Networks and the Web

Networks and the Web


We start by revisiting spreadsheets and computer hardware components, and introduce students to powerful filter and sort functions which allow them to find data fitting specific criteria in a spreadsheet. Real world examples of end users and websites are used to specify, source and communicate a PC specification. Students learn about networks and use a model to work out the cost of networking a real computer system and produce a network diagram in a desktop publishing package to communicate their findings. Students use scaling to work out the cost of cabling their World Tour head office and move onto calculate the cost of cabling thier own ICT room. Students undertake an engaging kinesthetic activity to learn how computers connect to a network and produce their own animation of the process. As part of their final assessment, students are put in charge of designing a network infrastructure for the Festival Finale!

Lesson by lesson key content

Indicative content
1 Use sort and filter to find hardware components; research, configure then communicate a PC specification. There is no homework for this lesson.
2 What is a network; work-out the costs of a wireless network; work-out the costs of a larger wireless network and produce a network diagram. An infographics about routers and hubs.
3 Cost up the cabling of a hard-wired network; survey cabling to cost a network in a room. Producing a network diagram for your home network.
4 Work-out how a PC connects to the Internet; produce an advanced animation that shows how a PC connects to the Internet. Research into sensors.
5 Tour task 5 : building a network for festival finale. Produce the Self Assessment section for your write up.
6 Introduction section write up; working out the costs of the network, producing the diagram and creating the animation; self-assessment section write up; Evaluation section write up. There is no homework for this lesson.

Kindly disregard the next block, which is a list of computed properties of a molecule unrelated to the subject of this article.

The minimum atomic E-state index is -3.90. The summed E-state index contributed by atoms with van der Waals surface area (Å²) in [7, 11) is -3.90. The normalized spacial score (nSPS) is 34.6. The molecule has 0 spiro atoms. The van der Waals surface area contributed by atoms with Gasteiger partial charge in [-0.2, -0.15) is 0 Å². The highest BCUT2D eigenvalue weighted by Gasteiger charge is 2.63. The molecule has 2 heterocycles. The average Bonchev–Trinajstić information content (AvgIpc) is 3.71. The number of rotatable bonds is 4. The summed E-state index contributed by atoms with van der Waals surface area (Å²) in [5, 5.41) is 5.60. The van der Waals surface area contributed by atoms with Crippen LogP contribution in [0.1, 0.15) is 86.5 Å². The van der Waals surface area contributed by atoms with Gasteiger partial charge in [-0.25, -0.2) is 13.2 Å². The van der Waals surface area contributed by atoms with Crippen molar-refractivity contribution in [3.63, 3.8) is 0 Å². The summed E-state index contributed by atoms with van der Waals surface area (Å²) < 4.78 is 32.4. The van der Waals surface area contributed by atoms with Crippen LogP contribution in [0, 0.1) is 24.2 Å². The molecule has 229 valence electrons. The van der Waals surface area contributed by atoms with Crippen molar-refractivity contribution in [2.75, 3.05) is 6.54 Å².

Computing curriculum content

  • Design, use and evaluate computational abstractions that model the state and behaviour of real-world problems and physical systems;
  • Understand the hardware and software components that make up computer systems, and how they communicate with one another and with other systems;
  • Undertake creative projects that involve selecting, using, and combining multiple applications, preferably across a range of devices, to achieve challenging goals, including collecting and analysing data and meeting the needs of known users;
  • Create, reuse, revise and repurpose digital artefacts for a given audience, with attention to trustworthiness, design and usability.

Literacy curriculum content

  • Learning new vocabulary, relating it explicitly to known vocabulary and understanding it with the help of context and dictionaries;
  • Making inferences and referring to evidence in the text;
  • Writing for a wide range of purposes and audiences, including notes;
  • Summarising and organising material, and supporting ideas and arguments with any necessary factual detail.

Numeracy curriculum content

  • Extend and formalise their knowledge of ratio and proportion in working with measures;
  • Develop their use of formal mathematical knowledge to interpret and solve problems, including in financial mathematics;
  • Use standard units of mass, length, time, money and other measures, including with decimal quantities;
  • Use scale factors, scale diagrams and maps.